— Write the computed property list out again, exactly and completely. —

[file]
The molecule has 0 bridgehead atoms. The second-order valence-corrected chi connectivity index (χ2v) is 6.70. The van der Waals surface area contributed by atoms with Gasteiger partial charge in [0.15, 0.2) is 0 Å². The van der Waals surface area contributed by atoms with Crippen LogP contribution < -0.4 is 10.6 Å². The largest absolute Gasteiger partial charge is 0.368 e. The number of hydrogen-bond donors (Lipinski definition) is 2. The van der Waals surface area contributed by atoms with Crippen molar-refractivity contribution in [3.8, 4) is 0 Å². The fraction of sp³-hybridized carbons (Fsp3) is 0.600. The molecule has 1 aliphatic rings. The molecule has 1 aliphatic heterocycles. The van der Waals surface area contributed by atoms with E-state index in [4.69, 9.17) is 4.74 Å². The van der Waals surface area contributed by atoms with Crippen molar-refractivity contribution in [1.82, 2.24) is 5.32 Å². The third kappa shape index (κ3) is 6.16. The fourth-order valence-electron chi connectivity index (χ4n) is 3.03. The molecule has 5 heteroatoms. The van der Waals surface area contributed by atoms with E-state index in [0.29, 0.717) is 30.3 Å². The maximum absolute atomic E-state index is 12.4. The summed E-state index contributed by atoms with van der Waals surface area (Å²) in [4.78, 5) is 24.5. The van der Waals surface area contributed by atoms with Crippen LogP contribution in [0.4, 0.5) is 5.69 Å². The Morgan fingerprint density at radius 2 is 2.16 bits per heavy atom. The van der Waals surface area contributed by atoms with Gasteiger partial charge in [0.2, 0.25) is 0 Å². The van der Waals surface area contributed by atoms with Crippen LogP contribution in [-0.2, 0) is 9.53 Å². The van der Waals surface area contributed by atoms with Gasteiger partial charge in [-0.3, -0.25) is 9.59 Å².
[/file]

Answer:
The molecule has 0 bridgehead atoms. The second-order valence-corrected chi connectivity index (χ2v) is 6.70. The van der Waals surface area contributed by atoms with Gasteiger partial charge in [0.15, 0.2) is 0 Å². The van der Waals surface area contributed by atoms with Crippen LogP contribution < -0.4 is 10.6 Å². The largest absolute Gasteiger partial charge is 0.368 e. The number of hydrogen-bond donors (Lipinski definition) is 2. The van der Waals surface area contributed by atoms with Crippen molar-refractivity contribution in [3.8, 4) is 0 Å². The fraction of sp³-hybridized carbons (Fsp3) is 0.600. The molecule has 1 aliphatic rings. The molecule has 1 aliphatic heterocycles. The van der Waals surface area contributed by atoms with E-state index in [4.69, 9.17) is 4.74 Å². The van der Waals surface area contributed by atoms with Crippen molar-refractivity contribution in [1.82, 2.24) is 5.32 Å². The third kappa shape index (κ3) is 6.16. The fourth-order valence-electron chi connectivity index (χ4n) is 3.03. The molecule has 5 heteroatoms. The van der Waals surface area contributed by atoms with E-state index in [0.29, 0.717) is 30.3 Å². The maximum absolute atomic E-state index is 12.4. The summed E-state index contributed by atoms with van der Waals surface area (Å²) in [4.78, 5) is 24.5. The van der Waals surface area contributed by atoms with Crippen LogP contribution in [0.4, 0.5) is 5.69 Å². The Morgan fingerprint density at radius 2 is 2.16 bits per heavy atom. The van der Waals surface area contributed by atoms with Gasteiger partial charge in [0.2, 0.25) is 0 Å². The van der Waals surface area contributed by atoms with Crippen LogP contribution in [-0.2, 0) is 9.53 Å². The van der Waals surface area contributed by atoms with Gasteiger partial charge in [-0.3, -0.25) is 9.59 Å².